That's Chairman Kev, to You...
U.S. President George "W" Bush announced his intention to designate FCC Commissioner Kevin Martin as the new Chairman of the FCC today. Martin will replace the outgoing [ed. note: not to say "vivacious"] Michael Powell.
The youthful-looking North Carolina native, in one of his more whimsical interviews a few years ago, told Light Reading that he sometimes gets carded at the FCC cafeteria and that he doesn't necessarily look older with facial hair (see Kevin J. Martin).
Martin was appointed to the FCC in July 2001 for a term that runs until June 2006. He came to the FCC from the White House, where he served as a Special Assistant to the President for Economic Policy and was on the staff of the National Economic Council. In that capacity, he focused primarily on commerce and technology policy issues.
In 2003, Martin and Chairman Powell famously locked horns over UNE-P -- Powell backed the RBOCs that stand against it, but Martin voted to keep it. Powell was roundly criticized when fellow Republican Martin sided with the Democrats against Powell's attempt to abandon the rules that require incumbent carriers to allow competitors access to key network elements at wholesale prices. (See Powell Loses FCC Vote, FCC's Martin: Ruling 'Balanced', FCC Rumbles on the Rules , and FCC Chairman Explains 'Sideshow'.)
The industry appears to be cheering Martin's appointment so far, as carriers, vendors, and lobbying groups are firing off congratulatory [ed. note: not to say "toadying"] press releases at an unprecedented pace (see New FCC Chair Welcomed).
Indeed, some perceive that Martin's unpredictable voting record is evidence that he doesn't make up his mind until after all facts are heard.
"He is very open-minded and he has never gone into any proceeding with a predetermined idea of they way it should turn out," says Jonathan Lee, director of regulatory affairs at CompTel/Ascent Alliance, a Washington-based lobby for the CLECs. "He is a great choice -- maybe we'll get away from outcome-oriented decision making that goes on over there.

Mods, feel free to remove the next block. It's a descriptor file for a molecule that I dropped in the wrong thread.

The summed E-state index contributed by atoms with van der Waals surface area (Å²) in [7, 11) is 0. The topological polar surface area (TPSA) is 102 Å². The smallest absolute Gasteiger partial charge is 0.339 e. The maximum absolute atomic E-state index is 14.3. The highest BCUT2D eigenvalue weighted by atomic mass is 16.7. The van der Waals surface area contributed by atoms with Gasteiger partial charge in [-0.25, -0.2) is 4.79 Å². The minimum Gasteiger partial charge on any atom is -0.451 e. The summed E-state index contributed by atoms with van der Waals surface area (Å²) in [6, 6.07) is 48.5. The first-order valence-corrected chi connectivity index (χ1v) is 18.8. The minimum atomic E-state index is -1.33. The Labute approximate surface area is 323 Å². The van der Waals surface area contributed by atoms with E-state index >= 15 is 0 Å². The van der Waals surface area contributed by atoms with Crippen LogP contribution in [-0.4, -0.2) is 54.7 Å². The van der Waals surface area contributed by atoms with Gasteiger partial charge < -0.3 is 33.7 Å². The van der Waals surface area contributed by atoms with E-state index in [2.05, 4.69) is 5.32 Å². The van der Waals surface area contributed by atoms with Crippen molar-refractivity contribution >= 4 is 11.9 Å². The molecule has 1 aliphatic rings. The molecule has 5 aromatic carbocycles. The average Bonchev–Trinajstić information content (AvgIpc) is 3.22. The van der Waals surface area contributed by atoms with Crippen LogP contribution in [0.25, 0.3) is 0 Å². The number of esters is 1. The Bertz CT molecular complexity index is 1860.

"A lot of people think that on a given issue Powell told people in the bureau where he wanted to go with a given issue based on his own ideas of where things need to go," Lee says. "He was more willing to make policy based on his own personal views, while Commissioner Martin will rely more on the facts."
In a way, the appointment is reflective of the seemingly softened partisan [ed. note: not to say "pugnacious"] posture of the Bush Administration since the election.
During his term, Powell has gone to great lengths to keep VOIP and other IP-based services from being stifled by regulation. And most believe that the commission's stance on technology will continue.
In addition to dealing with the classification of VOIP services, finalizing the rules surrounding inter-carrier compensation, and enforcing Byzantine indecency standards, Martin will be busy presiding over other thorny communications issues, such as the reform of Universal Service (see Rural Carriers Circle the Wagons).
Still, some see Martin's appointment as positive in that it's not too big a departure from Powell's chairmanship.
"It's hard to say if the tenor of the policymaking will change in the long term," says Vonage Holdings Corp. spokeswoman Brooke Shultz. "But the idea is that Martin will give us continuity in the next six months and continue the perpetual motion of the Commission."
— Mark Sullivan, Reporter, Light Reading